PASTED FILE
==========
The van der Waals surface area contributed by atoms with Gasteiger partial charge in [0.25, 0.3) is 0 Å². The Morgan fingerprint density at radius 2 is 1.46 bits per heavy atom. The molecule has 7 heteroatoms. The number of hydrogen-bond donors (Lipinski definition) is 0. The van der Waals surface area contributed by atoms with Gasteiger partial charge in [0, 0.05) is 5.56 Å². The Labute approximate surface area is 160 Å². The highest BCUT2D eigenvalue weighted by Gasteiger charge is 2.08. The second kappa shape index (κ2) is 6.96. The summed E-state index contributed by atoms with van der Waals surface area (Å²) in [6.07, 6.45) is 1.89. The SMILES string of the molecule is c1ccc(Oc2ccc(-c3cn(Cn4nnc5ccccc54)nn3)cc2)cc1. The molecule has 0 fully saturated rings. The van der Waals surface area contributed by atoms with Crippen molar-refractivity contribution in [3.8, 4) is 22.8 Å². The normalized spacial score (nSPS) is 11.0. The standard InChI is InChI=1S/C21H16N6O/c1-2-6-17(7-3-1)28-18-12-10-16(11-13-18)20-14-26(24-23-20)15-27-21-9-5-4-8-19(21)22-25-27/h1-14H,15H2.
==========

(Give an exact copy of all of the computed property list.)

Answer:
The van der Waals surface area contributed by atoms with Gasteiger partial charge in [0.25, 0.3) is 0 Å². The Morgan fingerprint density at radius 2 is 1.46 bits per heavy atom. The molecule has 7 heteroatoms. The number of hydrogen-bond donors (Lipinski definition) is 0. The van der Waals surface area contributed by atoms with Gasteiger partial charge in [0, 0.05) is 5.56 Å². The Labute approximate surface area is 160 Å². The highest BCUT2D eigenvalue weighted by Gasteiger charge is 2.08. The second kappa shape index (κ2) is 6.96. The summed E-state index contributed by atoms with van der Waals surface area (Å²) in [6.07, 6.45) is 1.89. The SMILES string of the molecule is c1ccc(Oc2ccc(-c3cn(Cn4nnc5ccccc54)nn3)cc2)cc1. The molecule has 0 fully saturated rings. The van der Waals surface area contributed by atoms with Crippen molar-refractivity contribution in [3.8, 4) is 22.8 Å². The normalized spacial score (nSPS) is 11.0. The standard InChI is InChI=1S/C21H16N6O/c1-2-6-17(7-3-1)28-18-12-10-16(11-13-18)20-14-26(24-23-20)15-27-21-9-5-4-8-19(21)22-25-27/h1-14H,15H2.